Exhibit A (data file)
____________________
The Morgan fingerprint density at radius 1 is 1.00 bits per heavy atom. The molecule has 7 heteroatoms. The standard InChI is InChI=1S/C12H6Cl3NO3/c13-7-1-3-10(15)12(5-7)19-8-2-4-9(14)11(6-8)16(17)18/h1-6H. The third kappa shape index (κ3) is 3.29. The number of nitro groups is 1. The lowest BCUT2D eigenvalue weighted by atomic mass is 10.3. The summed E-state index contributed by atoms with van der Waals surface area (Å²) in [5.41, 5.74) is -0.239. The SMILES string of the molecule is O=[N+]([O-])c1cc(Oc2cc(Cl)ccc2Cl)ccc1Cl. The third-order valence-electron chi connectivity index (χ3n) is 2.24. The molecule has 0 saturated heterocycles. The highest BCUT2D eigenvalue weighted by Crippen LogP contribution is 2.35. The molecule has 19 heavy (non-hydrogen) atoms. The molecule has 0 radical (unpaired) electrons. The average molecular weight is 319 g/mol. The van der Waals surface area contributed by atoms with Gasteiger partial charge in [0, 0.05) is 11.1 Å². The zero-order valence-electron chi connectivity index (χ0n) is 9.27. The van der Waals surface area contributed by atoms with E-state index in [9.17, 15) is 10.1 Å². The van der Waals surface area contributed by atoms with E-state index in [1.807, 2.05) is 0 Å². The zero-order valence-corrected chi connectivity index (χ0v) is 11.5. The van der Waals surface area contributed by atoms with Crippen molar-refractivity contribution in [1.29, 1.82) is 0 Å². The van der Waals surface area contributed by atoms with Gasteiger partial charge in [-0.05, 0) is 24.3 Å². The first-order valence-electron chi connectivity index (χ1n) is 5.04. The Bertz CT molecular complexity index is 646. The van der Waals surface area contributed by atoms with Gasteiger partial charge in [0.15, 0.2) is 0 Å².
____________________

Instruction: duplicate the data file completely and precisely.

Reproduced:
The Morgan fingerprint density at radius 1 is 1.00 bits per heavy atom. The molecule has 7 heteroatoms. The standard InChI is InChI=1S/C12H6Cl3NO3/c13-7-1-3-10(15)12(5-7)19-8-2-4-9(14)11(6-8)16(17)18/h1-6H. The third kappa shape index (κ3) is 3.29. The number of nitro groups is 1. The lowest BCUT2D eigenvalue weighted by atomic mass is 10.3. The summed E-state index contributed by atoms with van der Waals surface area (Å²) in [5.41, 5.74) is -0.239. The SMILES string of the molecule is O=[N+]([O-])c1cc(Oc2cc(Cl)ccc2Cl)ccc1Cl. The third-order valence-electron chi connectivity index (χ3n) is 2.24. The molecule has 0 saturated heterocycles. The highest BCUT2D eigenvalue weighted by Crippen LogP contribution is 2.35. The molecule has 19 heavy (non-hydrogen) atoms. The molecule has 0 radical (unpaired) electrons. The average molecular weight is 319 g/mol. The van der Waals surface area contributed by atoms with Gasteiger partial charge in [0, 0.05) is 11.1 Å². The zero-order valence-electron chi connectivity index (χ0n) is 9.27. The van der Waals surface area contributed by atoms with E-state index in [9.17, 15) is 10.1 Å². The van der Waals surface area contributed by atoms with E-state index in [1.807, 2.05) is 0 Å². The zero-order valence-corrected chi connectivity index (χ0v) is 11.5. The van der Waals surface area contributed by atoms with Crippen molar-refractivity contribution in [1.29, 1.82) is 0 Å². The van der Waals surface area contributed by atoms with Gasteiger partial charge in [-0.05, 0) is 24.3 Å². The first-order valence-electron chi connectivity index (χ1n) is 5.04. The Bertz CT molecular complexity index is 646. The van der Waals surface area contributed by atoms with Gasteiger partial charge in [0.15, 0.2) is 0 Å².